5. If healthy younger riders were to stand, elderly and disabled riders would not have to be seated so closely together.

  6. As many of our healthcare providers are on the buses and trains, these methods of transportation are spreading this illness 100% times over!

  7. can you be specific about how bus service is being adjusted, like which routes did you adjust? You only mentioned that “Metro Bus service levels will be reduced 15 to 20 percent” that’s very board and we as the customer have the rights to know how and when are you adjusting bus service so we can plan and adjust our own schedule.

    • Hi Metro Rider;

      We’re trying to spread the reductions out evenly and in such a way that we don’t over extend waits for a bus. In theory, all bus lines may be impacted at some point but we’re trying not to cancel trips on low frequency lines. We still have a lot of service out there, particularly during the peak periods and day time. Please give yourself some extra time is good advice.

      Steve Hymon
      Editor, The Source

  8. Deleting certain trips without publishing some kind of timetable and updating Nextbus, as calwatch points out, is a problem particularly on low frequency lines. My suggestion would be to run a Saturday (or Sunday/Holiday) schedule on weekdays to better match demand and so that there is some schedule predictability, with lines that do not normally run on weekend running on a normal weekday schedule. I am glad that full length trains are being run, though. I think that makes a lot of sense.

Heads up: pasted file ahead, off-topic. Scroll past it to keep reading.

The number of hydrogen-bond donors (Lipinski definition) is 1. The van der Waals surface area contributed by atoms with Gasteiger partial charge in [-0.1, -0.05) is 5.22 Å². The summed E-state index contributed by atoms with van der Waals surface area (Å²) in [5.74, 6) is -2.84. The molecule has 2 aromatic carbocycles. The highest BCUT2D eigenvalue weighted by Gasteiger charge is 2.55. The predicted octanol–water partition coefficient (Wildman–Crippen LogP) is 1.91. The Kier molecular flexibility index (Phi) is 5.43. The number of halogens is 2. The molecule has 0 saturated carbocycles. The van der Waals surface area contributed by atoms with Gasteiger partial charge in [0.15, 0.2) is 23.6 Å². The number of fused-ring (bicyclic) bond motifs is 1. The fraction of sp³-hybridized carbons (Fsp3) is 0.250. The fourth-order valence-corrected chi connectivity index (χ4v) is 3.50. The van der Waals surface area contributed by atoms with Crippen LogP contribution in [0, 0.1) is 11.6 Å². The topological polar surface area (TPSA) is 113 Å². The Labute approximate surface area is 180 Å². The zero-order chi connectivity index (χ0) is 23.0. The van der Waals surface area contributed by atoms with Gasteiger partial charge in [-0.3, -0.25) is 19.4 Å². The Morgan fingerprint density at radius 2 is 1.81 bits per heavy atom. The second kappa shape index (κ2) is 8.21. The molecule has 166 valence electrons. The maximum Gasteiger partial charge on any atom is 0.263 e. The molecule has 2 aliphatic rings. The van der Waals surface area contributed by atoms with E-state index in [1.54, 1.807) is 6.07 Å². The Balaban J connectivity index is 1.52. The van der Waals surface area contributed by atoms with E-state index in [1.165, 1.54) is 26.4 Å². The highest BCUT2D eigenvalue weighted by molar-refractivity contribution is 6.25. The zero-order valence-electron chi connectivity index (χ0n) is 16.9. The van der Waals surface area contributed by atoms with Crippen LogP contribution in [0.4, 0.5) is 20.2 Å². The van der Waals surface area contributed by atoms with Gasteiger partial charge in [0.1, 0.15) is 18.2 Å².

• Hi JR;

      Understood and fair point. We’re trying very hard to avoid canceling trips on the low frequency lines. We’re not going to be printing new timetables as this is a fluid situation and the buses that roll out depend on staffing and who is available and where — we are trying to meet demand that is still there and also allow employees tend to their own families and loved ones. Again, we’re very much trying to spread out the service evenly and ensure that no riders wait too much longer for a bus.

      Steve Hymon
      Editor, The Source

      Steve Hymon
      Editor, The Source

  9. Dear, Metro
    My husband is a veteran contracted Tech. We are also expecting a baby in the next four weeks. His request for time off, was denied. Even given the circumstances of going home to a pregnant wife and young toddler. Every day he heads out is absolutely nerve wrecking. EVERY DAY! His company has stated, they just can’t afford to give time off, because of the demand that Metro is asking. The drivers are in danger, the train Techs are in danger, and not even Hazard pay has been offered. Isn’t it time you shut down, before there aren’t any employees left? The amount of concern is heavier then the earth at this point. Please, please, stop that Merry go round.